Locking Cadences to Optimize the Whole Scaled System – Not Really…

I had a reminder through some recent comments that people view locking cadences in step as a means for optimizing the whole of the system and not for individual teams (by allowing them to choose the cadences at which they wish to deliver).  this is used to justified in the case of when you have a need for a program.  I think this is missing the point, so I am going to go through some explanations.  I really like how Jurgen Appelo has applied David Snowden’s Cynefin framework to work systems so I am going to illustrate my rationale using some of his work.

So let us start with a team:

Programs_Explained_in_Mgmt3.0_speak-1Teams are simple to understand, predominantly because of their simple structure with few people; however they are  complex in nature because we are dealing with humans.  Sometimes we can’t even predict our own behavior, much less a whole team’s.  Next, let’s think of where most policies and processes wind up…Programs_Explained_in_Mgmt3.0_speak-2Good processes (and their accompanying policies), try to add order into systems; this is particularly true of many of the scaling systems out there (SAFe, DAD, to some degree LeSS) where structure and process is imposed on the ‘program’ system in order to achieve more predictability.  Unfortunately most of these are quite complicated in nature; some have helped by providing well diagrammed (some even animated) pictures, but there is still no denying the complicated nature of their arrangements to attempt to get predictability.

This is very well intentioned, yet what happens in reality is the following:

Programs_Explained_in_Mgmt3.0_speak-3The complicated-ordered process thrown on a simple-complex team yields a complicated-complex result.  This isn’t achieving what we wanted… and we’re just talking about a single team! And if we expand this to many teams such as we would have in a program, this is the best case we can hope to achieve.  It may become complicated and chaotic as the additive results yield less predictable results. Programs_Explained_in_Mgmt3.0_speak-4So why is this happening?

It’s because we humans create complex social systems.  There’s a reason why we value individuals and interactions over processes and tools; the latter can be complicated in nature perhaps and yet they are ordered in nature, while people systems can be either simple or complicated, yet are always at best complex.  People aren’t robots, so our behavior is never entirely predictable.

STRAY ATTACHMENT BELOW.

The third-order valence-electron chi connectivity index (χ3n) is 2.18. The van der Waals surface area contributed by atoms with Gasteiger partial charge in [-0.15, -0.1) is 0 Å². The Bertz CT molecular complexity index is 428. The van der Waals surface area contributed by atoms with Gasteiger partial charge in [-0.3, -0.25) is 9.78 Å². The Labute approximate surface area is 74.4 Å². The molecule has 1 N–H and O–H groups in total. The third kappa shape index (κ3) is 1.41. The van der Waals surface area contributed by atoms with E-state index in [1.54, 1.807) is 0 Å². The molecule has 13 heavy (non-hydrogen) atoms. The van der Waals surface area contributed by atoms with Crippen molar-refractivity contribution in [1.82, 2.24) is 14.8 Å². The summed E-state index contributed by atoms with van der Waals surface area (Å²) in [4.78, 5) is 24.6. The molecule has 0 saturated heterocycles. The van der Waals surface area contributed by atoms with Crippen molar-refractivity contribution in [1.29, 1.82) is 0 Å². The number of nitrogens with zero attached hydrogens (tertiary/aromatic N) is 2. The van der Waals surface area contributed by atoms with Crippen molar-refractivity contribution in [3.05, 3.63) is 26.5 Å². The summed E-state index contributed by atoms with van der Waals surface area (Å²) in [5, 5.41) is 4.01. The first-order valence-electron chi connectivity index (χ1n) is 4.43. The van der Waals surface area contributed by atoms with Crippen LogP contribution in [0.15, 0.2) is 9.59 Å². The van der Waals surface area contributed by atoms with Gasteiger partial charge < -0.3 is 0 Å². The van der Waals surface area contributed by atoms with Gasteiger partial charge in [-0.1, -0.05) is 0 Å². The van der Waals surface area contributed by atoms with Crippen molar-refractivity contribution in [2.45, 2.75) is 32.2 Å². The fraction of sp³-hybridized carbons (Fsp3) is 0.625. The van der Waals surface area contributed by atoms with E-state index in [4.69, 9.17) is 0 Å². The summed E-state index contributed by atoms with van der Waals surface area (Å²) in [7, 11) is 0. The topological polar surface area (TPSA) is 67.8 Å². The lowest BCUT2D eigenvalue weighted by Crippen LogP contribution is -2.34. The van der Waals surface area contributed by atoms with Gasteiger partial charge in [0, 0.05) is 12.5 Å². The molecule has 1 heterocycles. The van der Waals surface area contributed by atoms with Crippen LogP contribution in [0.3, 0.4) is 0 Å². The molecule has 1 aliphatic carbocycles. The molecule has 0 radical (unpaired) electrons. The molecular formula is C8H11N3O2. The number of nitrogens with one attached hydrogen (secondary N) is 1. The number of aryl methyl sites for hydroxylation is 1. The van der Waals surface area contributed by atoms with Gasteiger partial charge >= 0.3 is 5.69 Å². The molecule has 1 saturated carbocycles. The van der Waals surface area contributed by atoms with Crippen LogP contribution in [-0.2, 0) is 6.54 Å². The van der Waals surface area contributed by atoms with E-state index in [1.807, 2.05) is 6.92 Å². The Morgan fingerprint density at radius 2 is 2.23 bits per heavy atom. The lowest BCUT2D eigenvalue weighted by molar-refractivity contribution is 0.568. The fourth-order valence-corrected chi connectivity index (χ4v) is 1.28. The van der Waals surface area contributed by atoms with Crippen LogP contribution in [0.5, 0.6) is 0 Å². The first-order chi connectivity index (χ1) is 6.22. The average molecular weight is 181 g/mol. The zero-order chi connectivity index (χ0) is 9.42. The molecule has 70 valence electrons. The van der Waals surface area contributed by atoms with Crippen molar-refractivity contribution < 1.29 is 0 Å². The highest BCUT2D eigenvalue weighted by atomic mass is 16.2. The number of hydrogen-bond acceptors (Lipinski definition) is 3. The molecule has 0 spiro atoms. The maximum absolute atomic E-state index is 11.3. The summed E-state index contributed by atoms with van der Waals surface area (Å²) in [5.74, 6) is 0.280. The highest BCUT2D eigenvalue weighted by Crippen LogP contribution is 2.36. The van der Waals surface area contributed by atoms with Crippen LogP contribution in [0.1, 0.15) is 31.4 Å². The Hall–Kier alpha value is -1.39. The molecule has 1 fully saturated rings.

And yet… we try and put systems in place that have unintended consequences, such as imposing cadences on teams to get more order (predictability) out of them.  Think about the last time you had something forced on you that you disdained; it probably had you at best working at less than motivated – it sucked the motivation out of you, so you didn’t perform as predictably as desired. And at worst case, you went and found a new job and now the team was thrown into reforming and restorming to get back to renorming and performing.

Each team and its individuals will be different, perhaps some won’t care that much about the ‘normalization’ of cadence.  But some will have deep negative impacts that will occur.

So I ask you what ‘system’ are we trying to optimize? The process or the people?  Imposing a process to de-optimize how humans perform seems to me have many potential negative longterm effects; besides losing good people or demotivating people, even if this happens to only one team out of ten, it sends a signal that people don’t control their work system at all, that any element can be changed on a whim. Basically apply the pants principle and let teams adopt as simple a process as possible, including the orchestration.  As Saint-Exupery said, simplicity is not achieved by deciding on not when there is more to add, but deciding on when there is not more to take away.